Most Costly Statement in a Stored Procedure

A lot of stored procedures have multiple statements and determining the most costly statement in a given proc is a very common task. After all, you want to focus your time and efforts on fixing the things that cause you the most pain. You simply don’t have the time to tune every single statement in every single procedure. So, identifying the most costly statement is vital.

Happily, Extended Events are here to help.

Finding a Costly Statement

Query tuning is initially an act of discovery. Which queries, batches, procedures are inflicting the most pain on us. That pain could be measured a bunch of ways. The three most common, in particular order, are:

  1. Frequency with with a given query/batch/procedure is called.
  2. Resources used by that query.
  3. Length of time that it takes the query to run.

You wouldn’t want to focus only on long running queries because you may have a very short query that gets called thousands of times a minute. Tuning that query would be better than a long running one. Or, you wouldn’t want to focus only on queries that are called a lot if a particular query is consuming all the CPU or Memory or I/O. So, all three are important.

However, once you’ve identified a particular procedure as a problem child, you’re often going to find that proc has 2, 5, 350 statements in it. Which one is causing us the most pain?

sp_statement_completed is the event we’re going to use to identify costly statements. We could use this alone. Once we’ve identified which procedure we care about, you can get that object_id for the procedure and filter sp_statement_completed by that value. However, for our purposes, I’m going to combine sp_statement_completed with rpc_completed. This gives me the ability to see each statement, as well as the completed procedure.

However, this adds a wrinkle to our filtering. rpc_completed does not have the object_id. Further, there’s no Action for object_id. So we can only use the object_name with rpc_completed. What about sp_statement_completed?

sp_statement_completed comes with an optional field in the event for object_name. You can see it in the Event Fields tab in the gui:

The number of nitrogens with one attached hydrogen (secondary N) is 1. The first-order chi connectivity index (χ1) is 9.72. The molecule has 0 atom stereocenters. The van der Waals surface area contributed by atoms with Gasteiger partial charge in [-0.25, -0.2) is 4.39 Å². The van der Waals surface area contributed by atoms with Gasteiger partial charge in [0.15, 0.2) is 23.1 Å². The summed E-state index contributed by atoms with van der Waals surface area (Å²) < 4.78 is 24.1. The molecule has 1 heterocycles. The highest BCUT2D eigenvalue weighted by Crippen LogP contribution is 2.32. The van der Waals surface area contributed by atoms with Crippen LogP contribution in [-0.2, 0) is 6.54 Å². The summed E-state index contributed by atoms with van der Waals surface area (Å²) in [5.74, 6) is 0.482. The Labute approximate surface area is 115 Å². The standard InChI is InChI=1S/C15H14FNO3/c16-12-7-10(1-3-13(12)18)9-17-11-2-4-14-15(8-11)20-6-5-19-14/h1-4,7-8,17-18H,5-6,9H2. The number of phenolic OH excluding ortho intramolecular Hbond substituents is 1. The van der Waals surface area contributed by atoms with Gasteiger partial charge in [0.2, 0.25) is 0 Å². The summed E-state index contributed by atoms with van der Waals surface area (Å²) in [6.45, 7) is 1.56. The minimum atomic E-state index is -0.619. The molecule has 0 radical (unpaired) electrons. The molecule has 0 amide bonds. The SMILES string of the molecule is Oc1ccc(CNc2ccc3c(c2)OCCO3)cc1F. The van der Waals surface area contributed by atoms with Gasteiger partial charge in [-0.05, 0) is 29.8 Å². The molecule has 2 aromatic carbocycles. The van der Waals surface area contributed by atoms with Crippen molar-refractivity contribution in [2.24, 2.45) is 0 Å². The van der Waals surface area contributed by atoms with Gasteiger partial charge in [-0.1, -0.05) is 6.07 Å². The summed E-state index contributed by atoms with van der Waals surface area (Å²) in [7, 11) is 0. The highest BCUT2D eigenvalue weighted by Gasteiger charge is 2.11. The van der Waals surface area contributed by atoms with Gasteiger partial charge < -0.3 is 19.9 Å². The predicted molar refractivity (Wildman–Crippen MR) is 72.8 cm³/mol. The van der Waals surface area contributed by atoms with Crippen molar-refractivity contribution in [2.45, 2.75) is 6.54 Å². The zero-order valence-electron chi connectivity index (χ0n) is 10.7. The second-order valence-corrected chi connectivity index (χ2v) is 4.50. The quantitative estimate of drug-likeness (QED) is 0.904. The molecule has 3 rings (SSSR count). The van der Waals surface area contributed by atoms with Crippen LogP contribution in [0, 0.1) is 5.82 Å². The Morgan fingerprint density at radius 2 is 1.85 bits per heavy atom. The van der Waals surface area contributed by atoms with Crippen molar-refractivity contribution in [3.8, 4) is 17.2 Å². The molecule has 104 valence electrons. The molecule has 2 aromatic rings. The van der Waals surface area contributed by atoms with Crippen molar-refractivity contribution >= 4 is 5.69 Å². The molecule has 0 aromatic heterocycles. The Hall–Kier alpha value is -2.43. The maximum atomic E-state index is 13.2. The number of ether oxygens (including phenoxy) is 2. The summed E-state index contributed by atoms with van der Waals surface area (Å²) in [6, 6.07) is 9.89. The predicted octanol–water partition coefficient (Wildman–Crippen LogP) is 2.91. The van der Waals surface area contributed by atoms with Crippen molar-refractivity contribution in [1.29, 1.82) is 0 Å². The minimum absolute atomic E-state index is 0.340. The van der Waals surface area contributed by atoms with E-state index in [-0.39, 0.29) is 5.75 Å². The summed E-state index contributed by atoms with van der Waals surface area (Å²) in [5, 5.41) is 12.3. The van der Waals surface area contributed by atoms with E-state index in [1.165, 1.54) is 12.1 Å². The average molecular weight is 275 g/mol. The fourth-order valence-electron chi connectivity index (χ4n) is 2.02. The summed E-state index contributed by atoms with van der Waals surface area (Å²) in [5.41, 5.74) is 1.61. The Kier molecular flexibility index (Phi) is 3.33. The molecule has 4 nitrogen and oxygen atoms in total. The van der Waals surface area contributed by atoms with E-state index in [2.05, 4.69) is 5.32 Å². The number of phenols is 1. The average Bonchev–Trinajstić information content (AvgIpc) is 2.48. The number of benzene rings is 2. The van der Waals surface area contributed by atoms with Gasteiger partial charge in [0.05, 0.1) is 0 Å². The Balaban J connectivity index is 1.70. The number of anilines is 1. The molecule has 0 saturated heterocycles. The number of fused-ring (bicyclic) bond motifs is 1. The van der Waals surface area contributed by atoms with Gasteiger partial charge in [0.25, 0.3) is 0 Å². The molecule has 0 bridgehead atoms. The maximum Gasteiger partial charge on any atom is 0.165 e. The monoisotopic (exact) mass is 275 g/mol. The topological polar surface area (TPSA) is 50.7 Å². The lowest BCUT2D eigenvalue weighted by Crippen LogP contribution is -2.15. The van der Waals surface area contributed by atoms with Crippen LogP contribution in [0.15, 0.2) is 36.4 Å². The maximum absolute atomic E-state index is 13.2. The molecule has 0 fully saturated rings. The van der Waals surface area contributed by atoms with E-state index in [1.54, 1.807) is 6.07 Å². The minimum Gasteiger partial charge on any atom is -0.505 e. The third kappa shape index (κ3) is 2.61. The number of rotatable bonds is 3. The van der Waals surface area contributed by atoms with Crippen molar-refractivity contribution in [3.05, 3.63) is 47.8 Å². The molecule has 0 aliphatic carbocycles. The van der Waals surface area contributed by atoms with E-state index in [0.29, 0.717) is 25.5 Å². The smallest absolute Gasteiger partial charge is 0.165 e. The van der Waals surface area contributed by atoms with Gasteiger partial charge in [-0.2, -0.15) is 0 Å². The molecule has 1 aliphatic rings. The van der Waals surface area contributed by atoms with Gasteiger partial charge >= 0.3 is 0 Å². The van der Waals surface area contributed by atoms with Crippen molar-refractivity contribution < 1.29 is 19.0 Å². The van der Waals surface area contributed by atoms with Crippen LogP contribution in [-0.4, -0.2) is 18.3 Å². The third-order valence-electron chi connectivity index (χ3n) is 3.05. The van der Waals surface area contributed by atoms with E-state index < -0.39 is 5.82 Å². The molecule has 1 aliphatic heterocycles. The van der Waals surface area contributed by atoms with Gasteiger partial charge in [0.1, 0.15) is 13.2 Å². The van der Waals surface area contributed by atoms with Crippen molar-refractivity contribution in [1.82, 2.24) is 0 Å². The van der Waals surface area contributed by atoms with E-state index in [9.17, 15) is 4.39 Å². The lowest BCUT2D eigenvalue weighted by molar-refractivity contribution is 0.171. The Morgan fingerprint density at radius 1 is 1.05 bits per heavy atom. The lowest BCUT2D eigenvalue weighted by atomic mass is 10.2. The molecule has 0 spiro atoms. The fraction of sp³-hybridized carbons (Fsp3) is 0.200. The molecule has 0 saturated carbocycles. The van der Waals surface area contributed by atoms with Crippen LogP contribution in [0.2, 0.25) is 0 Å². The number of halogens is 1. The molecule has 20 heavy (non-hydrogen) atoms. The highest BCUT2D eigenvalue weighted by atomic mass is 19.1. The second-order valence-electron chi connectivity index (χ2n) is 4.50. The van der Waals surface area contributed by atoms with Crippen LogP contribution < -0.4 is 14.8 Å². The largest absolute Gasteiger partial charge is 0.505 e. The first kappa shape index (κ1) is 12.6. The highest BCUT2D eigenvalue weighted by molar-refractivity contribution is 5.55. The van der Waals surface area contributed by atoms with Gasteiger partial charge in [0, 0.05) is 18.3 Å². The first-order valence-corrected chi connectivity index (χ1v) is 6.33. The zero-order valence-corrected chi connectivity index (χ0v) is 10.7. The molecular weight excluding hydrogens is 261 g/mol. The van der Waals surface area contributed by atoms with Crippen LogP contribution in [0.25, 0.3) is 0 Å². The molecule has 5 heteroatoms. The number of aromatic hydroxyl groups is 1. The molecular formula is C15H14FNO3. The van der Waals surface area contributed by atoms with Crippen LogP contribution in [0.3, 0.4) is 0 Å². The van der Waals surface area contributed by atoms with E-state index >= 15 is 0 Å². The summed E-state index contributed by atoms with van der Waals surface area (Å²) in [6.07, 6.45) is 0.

Selecting the object_name field above would allow us to filter by object_name in both rpc_completed and sp_statement_completed. Our finished session would then look like this:

ADD EVENT sqlserver.rpc_completed
object_name = N'ProductTransactionHistoryByReference'
AND sqlserver.database_name = N'AdventureWorks'
ADD EVENT sqlserver.sp_statement_completed
(SET collect_object_name = (1),
collect_statement = (1)
object_name = N'ProductTransactionHistoryByReference'
AND sqlserver.database_name = N'AdventureWorks'
ADD TARGET package0.event_file
(SET filename = N'MostCostlyStatements')

You can see the ‘SET collect_object_name = (1)’ to enable the object_name. Then, it’s just filtered as any other value.


From there, it’s just a question of deciding how you’d like to filter or sort the data. I’ve shown in previous posts (and videos) how to consume the data. Just look for the most costly statement, based on what you’re currently defining as most costly, and you’re good to go.

2 thoughts on “Most Costly Statement in a Stored Procedure

  • John Clark

    I am trying to use this article to identify issues with a stored procedure, but i am missing something. I was able to run the script provided but am having trouble with the sp_statement_completed and rpc_completed. Can you provide more details of how to use them together?

    • Well, if you’re tracking causality in your session, like is defined above, you should see a unique identifier assigned to all the events. You’ll also see sequences for the ID. A given id should have an rpc_completed event along with a series of sp_statement_completed events. Each of the statements will be ordered in the order they were called and the rpc_completed should be the last thing.

      If that doesn’t help, let me know so more details so I can try again.

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